To assess allergy risk, a baby's first poop may be a good place to look

April 29, 2021
Doctors may have a new way to assess a baby's likelihood of allergies very early on. (Unsplash/Chiến Phạm)

Doctors may have a new way to assess a baby's likelihood of allergies very early on. (Unsplash/Chiến Phạm)

A baby's first poop correlates with whether the newborn will develop allergies later on, because the metabolite content of this earliest excretion may play an important role in teaching an infant's immune system to accept stimuli ranging from peanuts to pollen.

Drawing on almost 1,000 infant stool samples, including 100 "firsts," from the Canadian Healthy Infant Longitudinal Development study, researchers found that babies were more likely to exhibit allergies by their first birthday when their first stool, also known as meconium, contained a less robust range of metabolites. The study was published Thursday in Cell Medicine.

Lead author Charisse Petersen began and completed most of this research as a postdoctoral researcher at the University of British Columbia. She says that meconium — a greenish-black, tarry substance that infants completely pass after the first few days of life — is kind of like a "time capsule," reflecting all of the exposures a baby received in utero from the mother, including what she ate and what she was exposed to, as well as other compounds, such as amniotic fluid and vernix, the white, waxy coating that develops in utero starting at about five months and protects the fetus's skin.  

The study authors identified 714 metabolites in the meconium, composed mostly of lipids, amino acids and xenobiotics, or plant compounds. These metabolites are crucial in the creation of a newborn's microbiome because they form the food for the first bacteria that will inhabit an infant's gut. More food means a better environment for bacterial growth. 

"What we've been learning is that more and more babies are not being colonized enough by these beneficial microbes early on," Petersen, who is now a research associate at British Columbia Children's Hospital, said in an interview with The Academic Times. "What this is leading to is more children developing allergic responses to signals that should be harmless to them, but their body's not treating it that way."

A prior study co-authored by Petersen showed that a diverse gut microbiome appears to reduce allergic reactions by the time a baby turns 1 year old. But less clear is the connection between the gut microbiome and a rich meconium metabolome, or the total number of metabolites present.

Though Petersen and her colleagues found a significant association between the number of meconium metabolites and subsequent allergies, microbial analysis of stool samples from babies at three months and at one year showed that low metabolomic diversity in meconium did not necessarily result in a less varied microbiome.

According to Petersen, many factors influence the initial microbiome, from how babies are born to how long they are breastfed to whether they've taken antibiotics. But a richly diverse meconium and a robust microbiome likely foster the best combination for preventing allergies.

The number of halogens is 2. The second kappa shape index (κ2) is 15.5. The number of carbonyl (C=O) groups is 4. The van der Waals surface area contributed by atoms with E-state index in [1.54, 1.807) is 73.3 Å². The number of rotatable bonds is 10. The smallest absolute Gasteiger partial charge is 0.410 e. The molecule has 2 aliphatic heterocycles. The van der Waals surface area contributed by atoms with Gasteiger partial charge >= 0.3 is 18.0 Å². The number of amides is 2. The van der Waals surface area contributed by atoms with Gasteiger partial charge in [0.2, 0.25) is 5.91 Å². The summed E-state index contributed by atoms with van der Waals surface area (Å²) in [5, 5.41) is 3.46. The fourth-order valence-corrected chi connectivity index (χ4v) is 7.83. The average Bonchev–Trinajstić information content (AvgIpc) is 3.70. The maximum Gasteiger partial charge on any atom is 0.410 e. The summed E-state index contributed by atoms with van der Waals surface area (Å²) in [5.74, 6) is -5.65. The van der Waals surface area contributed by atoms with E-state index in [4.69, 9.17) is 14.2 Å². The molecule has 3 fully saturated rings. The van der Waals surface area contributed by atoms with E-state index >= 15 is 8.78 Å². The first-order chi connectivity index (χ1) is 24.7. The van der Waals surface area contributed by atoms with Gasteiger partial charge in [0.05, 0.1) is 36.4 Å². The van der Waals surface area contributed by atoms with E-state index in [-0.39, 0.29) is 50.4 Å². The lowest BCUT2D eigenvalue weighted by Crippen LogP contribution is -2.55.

According to the National Institute of Allergy and Infectious Diseases, food allergies affect 5% of children and 4% of adults in the U.S. 

It is possible that a metabolically dense meconium could alone help newborn immune cells without needing bacteria, but that hypothesis would require further research and could be the subject of a follow-up study. 

Regardless of how meconium contents may shape it, the early microbiome is paramount to the prevention of allergies because it helps teach the infant immune system how to determine what signals are harmless and what ones are harmful. These friendly bacteria help expose the immune system to different molecules and tell it, "These are actually beneficial, too; don't cause an inflammatory response to these," according to Petersen. 

"It has to be able to protect the infants from pathogens, but it also can't constantly be causing inflammation, because that's not good either," she said. "Training our immune system to know that pathogens are bad, but not to overreact to things like peanuts or pollen and things like that, is something that having a diverse set of microbes early on is important for." 

To solidify the association between meconium metabolites and allergy onset, Petersen would like to see these findings replicated in an independent study as well as in experimental studies. With an observational study like this current one, Petersen says she can only draw associations between the presence of certain metabolites and a healthy immune response. 

Identifying the meconium metabolites that stave off allergies could encourage expectant mothers to introduce these metabolites into their diet, whether by taking vitamin supplements or eating a wide variety of foods.

"Our best chance at treating allergies right now is through prevention," Petersen said. "If we can identify kids or babies that are going to be at risk for developing allergies, the earlier we can do that, the more likely that we can restore their microbiota and help their immune system before allergies even occur, and that's what I'm most excited about."

The study, "A rich meconium metabolome in human infants is associated with early-life gut microbiota composition and reduced allergic sensitization," published April 29 in Cell Medicine, was authored by Charisse Petersen, Darlene L.Y. Dai, Hind Sbihi and Stuart E. Turvey, University of British Columbia and British Columbia Children's Hospital; Rozlyn C.T. Boutin and B. Brett Finlay, University of British Columbia; Malcolm R. Sears, McMaster University; Theo J. Moraes and Padmaja Subbarao, Hospital for Sick Children; Allan B. Becker and Meghan B. Azad, University of Manitoba; and Piush J. Mandhane, University of Alberta. 

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